In anger, with compassion

By Mervyn Morris

Sounding Ground, by Vladimir Lucien
(Peepal Tree Press, ISBN 9781845232399, 73 pp)

Vladimir Lucien

Vladimir Lucien

Vladimir Lucien’s debut book of poems is an impressive collection. Building on personal and family experience, Lucien reflects and challenges the socio-cultural situation of St Lucia. The bulk of the book presents memorable individuals, recalled with compassion or in anger: story after story of severely limited horizons, a legacy of slavery and colonialism.

European practices have been superimposed. A grandfather “eat his farine and fish / in a civilise fight between knife and fork / and etiquette on his plate.” City children whisper when “country bookies” get up in school “to talk prupper Ingleesh.” Sometimes “the rain falls / and the strands of God’s clear conscience / pile up in the puddles (shows you your own face, / makes you cover your head and know your place.)” But there are also poems for some who refused to know their place, among them C.L.R. James, Walter Rodney, and an unnamed steelband man.

Factors of history and culture are given prominence in titles such as “Sambo” (I, II, and III) — some relatives — and “Overseer”, four poems about tyranny in school: each year brings the Boss “a new crop that he must season, / nurture and cane.” In “The Last Sign of the Cross” a young man, turning away from the church, has walked “beyond his mother’s caul / of worry in search of a place / that tells his story.” Wordplay (caul/call) and internal rhyme (worry/story) are regular features of Lucien’s technique. In another poem, three nature-loving men have taken to the hills. Parodying the Eucharist, one of them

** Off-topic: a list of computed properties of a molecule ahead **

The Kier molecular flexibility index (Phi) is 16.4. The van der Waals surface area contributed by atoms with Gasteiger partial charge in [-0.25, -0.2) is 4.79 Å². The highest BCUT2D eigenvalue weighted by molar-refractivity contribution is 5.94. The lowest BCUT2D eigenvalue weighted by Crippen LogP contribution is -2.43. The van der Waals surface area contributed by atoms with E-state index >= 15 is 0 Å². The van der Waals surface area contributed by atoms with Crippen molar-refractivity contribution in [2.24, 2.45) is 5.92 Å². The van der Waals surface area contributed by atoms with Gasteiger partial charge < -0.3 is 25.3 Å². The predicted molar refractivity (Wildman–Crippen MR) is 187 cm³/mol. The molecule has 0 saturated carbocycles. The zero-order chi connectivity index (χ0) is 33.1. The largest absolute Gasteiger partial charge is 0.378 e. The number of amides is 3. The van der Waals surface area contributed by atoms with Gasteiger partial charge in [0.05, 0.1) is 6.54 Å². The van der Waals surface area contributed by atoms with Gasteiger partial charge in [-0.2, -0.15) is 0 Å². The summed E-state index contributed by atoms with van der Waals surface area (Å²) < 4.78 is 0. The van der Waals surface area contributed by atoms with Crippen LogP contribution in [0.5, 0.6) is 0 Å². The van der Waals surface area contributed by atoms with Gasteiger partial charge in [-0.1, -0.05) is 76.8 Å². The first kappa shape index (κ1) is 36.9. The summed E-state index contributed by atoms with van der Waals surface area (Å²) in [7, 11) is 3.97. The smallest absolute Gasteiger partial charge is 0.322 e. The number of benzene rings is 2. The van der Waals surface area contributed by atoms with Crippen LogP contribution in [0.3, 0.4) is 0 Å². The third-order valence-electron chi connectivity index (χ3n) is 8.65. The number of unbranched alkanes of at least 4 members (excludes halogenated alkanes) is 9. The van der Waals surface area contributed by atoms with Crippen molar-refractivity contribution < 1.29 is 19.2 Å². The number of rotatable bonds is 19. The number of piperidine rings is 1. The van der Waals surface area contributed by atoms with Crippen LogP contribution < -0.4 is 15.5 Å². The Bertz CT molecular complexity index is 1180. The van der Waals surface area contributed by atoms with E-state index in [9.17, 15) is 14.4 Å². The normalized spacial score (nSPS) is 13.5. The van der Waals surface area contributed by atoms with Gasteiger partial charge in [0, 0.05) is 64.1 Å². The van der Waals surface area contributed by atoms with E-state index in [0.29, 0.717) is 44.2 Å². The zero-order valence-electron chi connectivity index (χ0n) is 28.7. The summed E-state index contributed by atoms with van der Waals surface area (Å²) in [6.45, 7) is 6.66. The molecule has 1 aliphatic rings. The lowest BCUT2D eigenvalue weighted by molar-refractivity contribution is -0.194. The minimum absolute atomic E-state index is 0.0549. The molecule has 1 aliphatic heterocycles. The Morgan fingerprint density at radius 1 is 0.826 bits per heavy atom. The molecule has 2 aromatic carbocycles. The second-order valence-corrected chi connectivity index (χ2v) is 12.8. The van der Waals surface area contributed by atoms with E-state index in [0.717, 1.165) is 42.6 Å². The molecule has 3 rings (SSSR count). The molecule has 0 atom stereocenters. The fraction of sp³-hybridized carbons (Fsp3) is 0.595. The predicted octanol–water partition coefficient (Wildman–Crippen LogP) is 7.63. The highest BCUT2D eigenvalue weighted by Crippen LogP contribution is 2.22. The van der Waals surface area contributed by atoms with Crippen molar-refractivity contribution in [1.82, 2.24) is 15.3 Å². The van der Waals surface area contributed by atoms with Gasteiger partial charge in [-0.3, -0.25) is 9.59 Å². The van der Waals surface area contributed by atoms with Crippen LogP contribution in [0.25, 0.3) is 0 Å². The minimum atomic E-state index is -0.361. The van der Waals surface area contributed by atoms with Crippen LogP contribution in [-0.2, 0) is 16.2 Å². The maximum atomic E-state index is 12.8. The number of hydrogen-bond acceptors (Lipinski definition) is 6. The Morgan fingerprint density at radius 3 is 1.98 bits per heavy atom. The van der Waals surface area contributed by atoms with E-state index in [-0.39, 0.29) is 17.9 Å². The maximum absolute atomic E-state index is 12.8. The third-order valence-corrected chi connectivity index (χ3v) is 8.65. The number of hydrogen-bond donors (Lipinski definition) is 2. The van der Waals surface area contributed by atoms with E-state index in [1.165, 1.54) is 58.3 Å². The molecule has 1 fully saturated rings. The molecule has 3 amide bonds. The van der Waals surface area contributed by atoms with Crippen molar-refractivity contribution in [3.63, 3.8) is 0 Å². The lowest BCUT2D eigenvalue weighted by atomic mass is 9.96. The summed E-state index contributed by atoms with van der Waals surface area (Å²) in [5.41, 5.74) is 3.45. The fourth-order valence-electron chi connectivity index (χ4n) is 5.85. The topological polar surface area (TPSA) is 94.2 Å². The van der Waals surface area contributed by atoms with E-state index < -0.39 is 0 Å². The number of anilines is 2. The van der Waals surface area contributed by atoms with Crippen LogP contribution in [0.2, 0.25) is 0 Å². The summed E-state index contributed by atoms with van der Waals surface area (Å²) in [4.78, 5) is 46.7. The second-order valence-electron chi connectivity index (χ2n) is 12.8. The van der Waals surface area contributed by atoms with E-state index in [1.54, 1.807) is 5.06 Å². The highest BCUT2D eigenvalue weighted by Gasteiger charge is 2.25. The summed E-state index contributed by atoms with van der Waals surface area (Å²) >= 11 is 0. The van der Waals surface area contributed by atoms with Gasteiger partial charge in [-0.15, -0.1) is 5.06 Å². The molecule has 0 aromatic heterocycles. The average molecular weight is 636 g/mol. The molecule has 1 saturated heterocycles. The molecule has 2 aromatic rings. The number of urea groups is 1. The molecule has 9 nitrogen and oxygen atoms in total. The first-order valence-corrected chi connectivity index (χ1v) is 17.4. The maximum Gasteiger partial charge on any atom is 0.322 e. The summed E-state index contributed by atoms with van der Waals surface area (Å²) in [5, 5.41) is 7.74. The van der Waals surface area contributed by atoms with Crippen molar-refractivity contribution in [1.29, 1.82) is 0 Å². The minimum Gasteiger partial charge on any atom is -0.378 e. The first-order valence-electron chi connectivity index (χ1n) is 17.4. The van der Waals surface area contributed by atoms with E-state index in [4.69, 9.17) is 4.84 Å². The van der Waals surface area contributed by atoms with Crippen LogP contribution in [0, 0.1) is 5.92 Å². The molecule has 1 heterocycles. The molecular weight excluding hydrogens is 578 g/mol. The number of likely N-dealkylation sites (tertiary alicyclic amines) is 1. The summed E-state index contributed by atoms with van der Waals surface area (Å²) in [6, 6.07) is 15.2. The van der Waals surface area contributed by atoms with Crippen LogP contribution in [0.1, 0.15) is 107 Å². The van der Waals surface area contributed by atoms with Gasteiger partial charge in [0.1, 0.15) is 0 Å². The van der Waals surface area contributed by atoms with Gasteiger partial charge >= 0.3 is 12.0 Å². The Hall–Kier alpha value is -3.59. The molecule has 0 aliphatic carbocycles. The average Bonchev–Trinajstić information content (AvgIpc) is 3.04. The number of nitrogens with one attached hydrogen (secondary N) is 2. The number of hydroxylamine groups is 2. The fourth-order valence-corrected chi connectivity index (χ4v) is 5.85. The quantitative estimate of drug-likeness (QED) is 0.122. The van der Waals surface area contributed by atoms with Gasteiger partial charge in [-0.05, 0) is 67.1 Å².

with locks of ideas tangled inside his head, broke his meditation
into three pieces, gave it to his disciples, said:
What about feeling we rights like roots firm in this soil?
What about di Equal Rights of tings dat be an’ continue to is?
What about Di Divine Right of Tings?

Many passages in these poems invoke “folk” beliefs, such as that bad luck must follow if we “step on our shadow foot / and not say sorry.” Bush tea can suggest rituals of faith and supernatural power. “The way you boil the morning into being, / boil us up from our dreams / to this miracle of tea, two or more leaves / gathered in our names, a simple kind / of obeah, that makes us rise from the bed” — the echo (rise from the dead) typical of Lucien’s wit. Eight poems glimpse obeah (tjenbwa) as more than metaphor, and the last one focuses an ethnographic challenge:

You ask them about the dark practice, whispering
your question like bush. The answers
dangle over you like fruit, daring you
to climb the dark bark of the tree
if you want the truth.

Some aspects of St Lucian culture are contrasted with what is said to prevail in other places. “Donbwé is hard, not like the dumpling my friend knows / that yields easy under forks. Donbwé demands / immediate teeth, a unique kind of chewing.” In St Lucia, when someone dies or is killed, “Everyone says a soft ‘hisalòp!’ / in their heart and moves on”; in Trinidad, “people slide easily / into stretchers everyday, belly-laugh their way out of breath, / lives wrapped in a roti of death.” French Creole expressions are glossed (though the page referencing goes wrong).